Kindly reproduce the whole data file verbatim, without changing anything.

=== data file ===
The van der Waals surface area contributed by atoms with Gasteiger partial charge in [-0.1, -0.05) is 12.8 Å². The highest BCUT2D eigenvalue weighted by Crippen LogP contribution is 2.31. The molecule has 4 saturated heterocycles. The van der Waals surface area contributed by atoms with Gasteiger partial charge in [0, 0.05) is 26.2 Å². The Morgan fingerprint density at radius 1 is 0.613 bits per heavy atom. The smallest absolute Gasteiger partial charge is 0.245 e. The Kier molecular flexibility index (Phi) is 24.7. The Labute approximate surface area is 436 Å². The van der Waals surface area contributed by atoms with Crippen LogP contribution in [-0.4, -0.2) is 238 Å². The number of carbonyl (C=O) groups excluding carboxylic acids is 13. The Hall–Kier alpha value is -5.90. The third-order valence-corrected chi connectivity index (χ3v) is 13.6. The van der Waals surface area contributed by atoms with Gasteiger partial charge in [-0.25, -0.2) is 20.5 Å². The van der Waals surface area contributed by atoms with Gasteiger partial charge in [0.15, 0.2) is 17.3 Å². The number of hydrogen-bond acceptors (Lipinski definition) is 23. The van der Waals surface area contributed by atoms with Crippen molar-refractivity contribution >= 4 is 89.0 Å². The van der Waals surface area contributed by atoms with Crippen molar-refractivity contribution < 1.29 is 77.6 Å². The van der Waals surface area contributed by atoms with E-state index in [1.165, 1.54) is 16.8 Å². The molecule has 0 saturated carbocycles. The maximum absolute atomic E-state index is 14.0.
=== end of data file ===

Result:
The van der Waals surface area contributed by atoms with Gasteiger partial charge in [-0.1, -0.05) is 12.8 Å². The highest BCUT2D eigenvalue weighted by Crippen LogP contribution is 2.31. The molecule has 4 saturated heterocycles. The van der Waals surface area contributed by atoms with Gasteiger partial charge in [0, 0.05) is 26.2 Å². The Morgan fingerprint density at radius 1 is 0.613 bits per heavy atom. The smallest absolute Gasteiger partial charge is 0.245 e. The Kier molecular flexibility index (Phi) is 24.7. The Labute approximate surface area is 436 Å². The van der Waals surface area contributed by atoms with Crippen LogP contribution in [-0.4, -0.2) is 238 Å². The number of carbonyl (C=O) groups excluding carboxylic acids is 13. The Hall–Kier alpha value is -5.90. The third-order valence-corrected chi connectivity index (χ3v) is 13.6. The van der Waals surface area contributed by atoms with Gasteiger partial charge in [-0.25, -0.2) is 20.5 Å². The van der Waals surface area contributed by atoms with Gasteiger partial charge in [0.15, 0.2) is 17.3 Å². The number of hydrogen-bond acceptors (Lipinski definition) is 23. The van der Waals surface area contributed by atoms with Crippen molar-refractivity contribution >= 4 is 89.0 Å². The van der Waals surface area contributed by atoms with Crippen molar-refractivity contribution < 1.29 is 77.6 Å². The van der Waals surface area contributed by atoms with E-state index in [1.165, 1.54) is 16.8 Å². The molecule has 0 saturated carbocycles. The maximum absolute atomic E-state index is 14.0.